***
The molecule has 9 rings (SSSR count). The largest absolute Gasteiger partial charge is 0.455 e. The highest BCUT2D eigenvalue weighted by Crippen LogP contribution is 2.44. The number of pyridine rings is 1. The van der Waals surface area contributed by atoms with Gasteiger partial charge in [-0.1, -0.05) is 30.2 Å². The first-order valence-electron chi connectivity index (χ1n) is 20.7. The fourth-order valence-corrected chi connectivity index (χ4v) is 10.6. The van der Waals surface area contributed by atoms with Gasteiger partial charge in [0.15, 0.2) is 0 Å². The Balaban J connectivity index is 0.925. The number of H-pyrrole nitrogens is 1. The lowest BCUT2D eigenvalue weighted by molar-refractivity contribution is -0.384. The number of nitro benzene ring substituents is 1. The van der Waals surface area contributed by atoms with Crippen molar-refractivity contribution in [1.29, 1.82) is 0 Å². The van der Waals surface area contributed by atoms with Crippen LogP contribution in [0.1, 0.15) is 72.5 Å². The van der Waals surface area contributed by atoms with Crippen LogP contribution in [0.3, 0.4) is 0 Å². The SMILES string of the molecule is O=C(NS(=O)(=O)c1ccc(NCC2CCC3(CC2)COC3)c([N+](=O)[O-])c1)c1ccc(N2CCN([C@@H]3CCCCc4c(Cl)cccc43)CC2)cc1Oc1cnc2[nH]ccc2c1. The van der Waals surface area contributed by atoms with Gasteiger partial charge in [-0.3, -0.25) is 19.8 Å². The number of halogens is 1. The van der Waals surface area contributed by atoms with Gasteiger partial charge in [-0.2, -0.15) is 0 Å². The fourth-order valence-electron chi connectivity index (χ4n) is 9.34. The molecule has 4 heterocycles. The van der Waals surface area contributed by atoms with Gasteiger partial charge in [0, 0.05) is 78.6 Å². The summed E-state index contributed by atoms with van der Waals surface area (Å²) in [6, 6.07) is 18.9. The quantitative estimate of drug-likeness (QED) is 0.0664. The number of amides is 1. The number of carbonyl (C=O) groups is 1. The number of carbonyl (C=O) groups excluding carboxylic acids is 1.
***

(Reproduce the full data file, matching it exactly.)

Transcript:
The molecule has 9 rings (SSSR count). The largest absolute Gasteiger partial charge is 0.455 e. The highest BCUT2D eigenvalue weighted by Crippen LogP contribution is 2.44. The number of pyridine rings is 1. The van der Waals surface area contributed by atoms with Gasteiger partial charge in [-0.1, -0.05) is 30.2 Å². The first-order valence-electron chi connectivity index (χ1n) is 20.7. The fourth-order valence-corrected chi connectivity index (χ4v) is 10.6. The van der Waals surface area contributed by atoms with Gasteiger partial charge in [0.15, 0.2) is 0 Å². The Balaban J connectivity index is 0.925. The number of H-pyrrole nitrogens is 1. The lowest BCUT2D eigenvalue weighted by molar-refractivity contribution is -0.384. The number of nitro benzene ring substituents is 1. The van der Waals surface area contributed by atoms with Crippen molar-refractivity contribution in [1.29, 1.82) is 0 Å². The van der Waals surface area contributed by atoms with Crippen LogP contribution in [0.1, 0.15) is 72.5 Å². The van der Waals surface area contributed by atoms with Crippen LogP contribution in [0.3, 0.4) is 0 Å². The SMILES string of the molecule is O=C(NS(=O)(=O)c1ccc(NCC2CCC3(CC2)COC3)c([N+](=O)[O-])c1)c1ccc(N2CCN([C@@H]3CCCCc4c(Cl)cccc43)CC2)cc1Oc1cnc2[nH]ccc2c1. The van der Waals surface area contributed by atoms with Gasteiger partial charge in [-0.3, -0.25) is 19.8 Å². The number of halogens is 1. The van der Waals surface area contributed by atoms with Gasteiger partial charge in [-0.2, -0.15) is 0 Å². The fourth-order valence-electron chi connectivity index (χ4n) is 9.34. The molecule has 4 heterocycles. The van der Waals surface area contributed by atoms with Gasteiger partial charge in [0, 0.05) is 78.6 Å². The summed E-state index contributed by atoms with van der Waals surface area (Å²) in [6, 6.07) is 18.9. The quantitative estimate of drug-likeness (QED) is 0.0664. The number of amides is 1. The number of carbonyl (C=O) groups is 1. The number of carbonyl (C=O) groups excluding carboxylic acids is 1.